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Science-based gardening information for Colorado communities from CSU Extension, Denver Botanic Gardens, and Green Industries of Colorado.

1220 – Harvesting Pears   arrow

The best way to tell when apples, peaches, plums and grapes are ready to harvest is often a simple taste test.

Pears are the exception. “Tree ripened” pears will not be satisfactory. Pears left on trees ripen from the inside out. When the outside is ready, the inside is often brown mush. If picked slightly immature, they ripen uniformly with a smoother flesh consistency.

Harvest most European pears such as ’Bartlett’ and ‘D’Anjou’ when they easily detach from trees. Tilt them upward to horizontal and they come loose when ready for harvest. ‘Bosc’ pears are always difficult to separate from the tree and stems may have to be clipped with a sharp pruner. All pears should feel hard when picked.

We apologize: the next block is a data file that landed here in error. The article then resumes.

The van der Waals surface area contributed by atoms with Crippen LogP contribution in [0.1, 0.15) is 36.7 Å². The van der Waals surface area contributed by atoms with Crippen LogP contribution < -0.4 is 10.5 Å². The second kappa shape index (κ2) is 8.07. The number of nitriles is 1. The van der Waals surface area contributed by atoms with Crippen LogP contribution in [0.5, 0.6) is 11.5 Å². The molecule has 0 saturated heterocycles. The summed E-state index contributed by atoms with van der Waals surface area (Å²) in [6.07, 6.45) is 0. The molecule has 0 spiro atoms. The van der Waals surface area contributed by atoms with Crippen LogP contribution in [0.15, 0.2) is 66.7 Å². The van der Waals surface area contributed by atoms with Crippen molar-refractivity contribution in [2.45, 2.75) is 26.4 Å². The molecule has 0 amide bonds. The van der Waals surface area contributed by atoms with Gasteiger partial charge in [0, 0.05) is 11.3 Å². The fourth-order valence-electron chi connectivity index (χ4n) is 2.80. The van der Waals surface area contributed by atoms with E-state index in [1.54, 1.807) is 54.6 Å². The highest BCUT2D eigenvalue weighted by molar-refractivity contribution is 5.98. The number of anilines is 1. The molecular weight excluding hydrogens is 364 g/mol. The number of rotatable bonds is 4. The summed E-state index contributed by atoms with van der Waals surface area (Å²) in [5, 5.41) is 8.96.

Anjou pears do not change color as they ripen. Bartlett and other yellow pears do change to yellow during ripening.

Ripen pears indoors. Some pears such as D’Anjou require cold storage before ripening. Bartlett does not but 2 days of chilling may help them to ripen more evenly. D’Anjou and Bosc should be chilled for 2 weeks in the refrigerator away from apples, onions, potatoes and other fruits and vegetables.

Ripen at room temperature, 65 to 75 degrees F. Warm temperatures of 85 degrees F or higher interfere with ripening. Bartlett pears generally ripen in 5 days, Bosc in 7 days and D’Anjou in 7 to 10 days. The longer pears are chilled, the shorter the ripening time when removed from cold storage.

Pears are ready to eat when the flesh just below the stem yields evenly to gentle pressure.

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